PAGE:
If you are injured in a collision, see your family doctor. Involve them
in your recovery.
When you do attend a clinic - ask for the credentials of the person
treating you. Often they are posted - make sure you check them, and if
you can't find them, ask to see them. You may want to check on-line or
with the Professional College, for a status of the provider.
Never sign blank forms or blank sign-in sheets.
Ask your insurance adjuster for a summary of the amount paid on your
claim on a regular basis.
Keep your own records as to what treatment you receive from whom and
Be actively involved in your claim and aware of what is being claimed
and paid for by you and all payers.
About Insurance Bureau of Canada (IBC)
IBC is pleased to celebrate 50 years as a valuable resource for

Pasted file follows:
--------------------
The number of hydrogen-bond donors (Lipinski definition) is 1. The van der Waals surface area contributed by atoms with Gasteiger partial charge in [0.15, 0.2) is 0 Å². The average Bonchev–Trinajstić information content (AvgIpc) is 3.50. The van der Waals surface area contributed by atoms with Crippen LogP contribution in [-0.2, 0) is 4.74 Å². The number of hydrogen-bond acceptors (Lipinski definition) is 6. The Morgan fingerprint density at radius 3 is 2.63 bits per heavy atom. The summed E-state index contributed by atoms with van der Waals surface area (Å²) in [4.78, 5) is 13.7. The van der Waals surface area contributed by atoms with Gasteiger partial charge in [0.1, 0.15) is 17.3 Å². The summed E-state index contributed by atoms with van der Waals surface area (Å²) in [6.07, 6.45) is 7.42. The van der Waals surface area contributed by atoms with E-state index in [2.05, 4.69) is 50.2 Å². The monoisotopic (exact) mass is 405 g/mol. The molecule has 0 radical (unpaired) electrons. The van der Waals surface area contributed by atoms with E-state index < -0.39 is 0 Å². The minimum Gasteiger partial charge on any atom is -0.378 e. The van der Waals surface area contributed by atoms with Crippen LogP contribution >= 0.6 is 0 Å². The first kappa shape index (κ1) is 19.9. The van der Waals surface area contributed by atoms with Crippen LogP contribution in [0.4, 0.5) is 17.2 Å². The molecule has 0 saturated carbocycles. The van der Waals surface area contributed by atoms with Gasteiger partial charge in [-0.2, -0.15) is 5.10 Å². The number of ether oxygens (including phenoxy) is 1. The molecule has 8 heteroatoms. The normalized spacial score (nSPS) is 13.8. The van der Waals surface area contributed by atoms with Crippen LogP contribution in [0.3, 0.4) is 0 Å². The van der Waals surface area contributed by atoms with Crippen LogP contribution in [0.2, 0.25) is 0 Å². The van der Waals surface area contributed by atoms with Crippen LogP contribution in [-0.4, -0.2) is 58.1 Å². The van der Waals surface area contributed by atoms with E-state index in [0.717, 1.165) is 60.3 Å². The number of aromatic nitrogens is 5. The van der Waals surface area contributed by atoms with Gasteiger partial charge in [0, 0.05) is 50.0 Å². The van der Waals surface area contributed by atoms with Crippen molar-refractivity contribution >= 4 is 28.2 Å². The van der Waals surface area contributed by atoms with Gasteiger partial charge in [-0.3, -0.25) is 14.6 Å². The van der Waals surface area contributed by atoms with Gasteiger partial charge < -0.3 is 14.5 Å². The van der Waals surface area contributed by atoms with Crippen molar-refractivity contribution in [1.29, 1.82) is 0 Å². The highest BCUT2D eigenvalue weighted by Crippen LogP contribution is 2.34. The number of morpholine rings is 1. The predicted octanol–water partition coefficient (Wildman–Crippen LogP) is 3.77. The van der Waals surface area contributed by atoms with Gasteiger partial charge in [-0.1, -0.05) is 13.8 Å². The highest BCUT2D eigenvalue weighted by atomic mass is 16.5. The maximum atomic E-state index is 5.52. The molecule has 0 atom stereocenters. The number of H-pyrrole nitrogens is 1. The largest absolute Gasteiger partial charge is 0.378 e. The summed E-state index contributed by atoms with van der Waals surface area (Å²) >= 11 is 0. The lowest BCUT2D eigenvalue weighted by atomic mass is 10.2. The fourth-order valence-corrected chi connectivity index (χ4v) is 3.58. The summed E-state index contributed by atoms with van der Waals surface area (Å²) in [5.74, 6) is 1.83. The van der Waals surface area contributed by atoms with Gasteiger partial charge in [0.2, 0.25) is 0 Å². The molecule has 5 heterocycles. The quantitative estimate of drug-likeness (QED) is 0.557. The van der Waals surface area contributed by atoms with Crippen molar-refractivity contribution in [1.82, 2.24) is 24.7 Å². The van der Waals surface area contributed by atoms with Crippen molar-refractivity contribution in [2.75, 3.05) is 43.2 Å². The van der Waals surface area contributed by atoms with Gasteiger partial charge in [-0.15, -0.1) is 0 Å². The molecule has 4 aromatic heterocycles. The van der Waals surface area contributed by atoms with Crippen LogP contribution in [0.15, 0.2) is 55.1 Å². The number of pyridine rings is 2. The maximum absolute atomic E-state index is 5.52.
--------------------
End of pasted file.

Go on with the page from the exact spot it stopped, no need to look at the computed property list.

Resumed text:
insurance information. Since 1964, IBC has worked with governments
across Canada to make our communities safer, championing issues that
directly affect Canadians and the property and casualty (P&C) insurance
industry. IBC is the national industry association representing
Canada's private home, car and business insurers. Its member companies
represent 90% of the P&C insurance market in Canada. The P&C insurance
industry employs over 118,600 Canadians, pays more than $7 billion in
taxes and levies to the federal, provincial and municipal governments,
and has a total premium base of $46 billion.
To view media releases and other information, visit the media section of
IBC's website at www.ibc.ca. Follow IBC on Twitter @InsuranceBureau or like us on Facebook.
If you require more information, IBC spokespeople are available to
discuss the details in this media release.
SOURCE: Insurance Bureau of Canada
For further information:
To schedule an interview, please contact:
Director, Media Relations
Insurance Bureau of Canada
416-362-2031 ext. 4387